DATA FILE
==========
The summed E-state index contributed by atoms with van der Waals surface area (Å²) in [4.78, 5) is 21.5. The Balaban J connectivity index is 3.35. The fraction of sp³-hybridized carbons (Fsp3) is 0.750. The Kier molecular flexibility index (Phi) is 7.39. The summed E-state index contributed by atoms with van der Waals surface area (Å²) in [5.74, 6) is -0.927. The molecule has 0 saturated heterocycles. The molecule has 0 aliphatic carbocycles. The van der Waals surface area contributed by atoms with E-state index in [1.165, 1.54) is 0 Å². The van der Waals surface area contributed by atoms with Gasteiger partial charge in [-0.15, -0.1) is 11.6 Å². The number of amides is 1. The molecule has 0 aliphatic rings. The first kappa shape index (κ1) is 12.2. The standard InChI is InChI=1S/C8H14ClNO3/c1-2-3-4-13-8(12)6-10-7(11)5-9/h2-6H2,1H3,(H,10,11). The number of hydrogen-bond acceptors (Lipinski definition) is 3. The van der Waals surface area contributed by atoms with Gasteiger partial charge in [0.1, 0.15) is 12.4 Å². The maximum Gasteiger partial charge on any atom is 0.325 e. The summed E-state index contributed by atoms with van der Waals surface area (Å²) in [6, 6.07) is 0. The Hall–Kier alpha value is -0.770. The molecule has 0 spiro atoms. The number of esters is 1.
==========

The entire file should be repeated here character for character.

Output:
The summed E-state index contributed by atoms with van der Waals surface area (Å²) in [4.78, 5) is 21.5. The Balaban J connectivity index is 3.35. The fraction of sp³-hybridized carbons (Fsp3) is 0.750. The Kier molecular flexibility index (Phi) is 7.39. The summed E-state index contributed by atoms with van der Waals surface area (Å²) in [5.74, 6) is -0.927. The molecule has 0 saturated heterocycles. The molecule has 0 aliphatic carbocycles. The van der Waals surface area contributed by atoms with E-state index in [1.165, 1.54) is 0 Å². The van der Waals surface area contributed by atoms with Gasteiger partial charge in [-0.15, -0.1) is 11.6 Å². The number of amides is 1. The molecule has 0 aliphatic rings. The first kappa shape index (κ1) is 12.2. The standard InChI is InChI=1S/C8H14ClNO3/c1-2-3-4-13-8(12)6-10-7(11)5-9/h2-6H2,1H3,(H,10,11). The number of hydrogen-bond acceptors (Lipinski definition) is 3. The van der Waals surface area contributed by atoms with Gasteiger partial charge in [0.1, 0.15) is 12.4 Å². The maximum Gasteiger partial charge on any atom is 0.325 e. The summed E-state index contributed by atoms with van der Waals surface area (Å²) in [6, 6.07) is 0. The Hall–Kier alpha value is -0.770. The molecule has 0 spiro atoms. The number of esters is 1.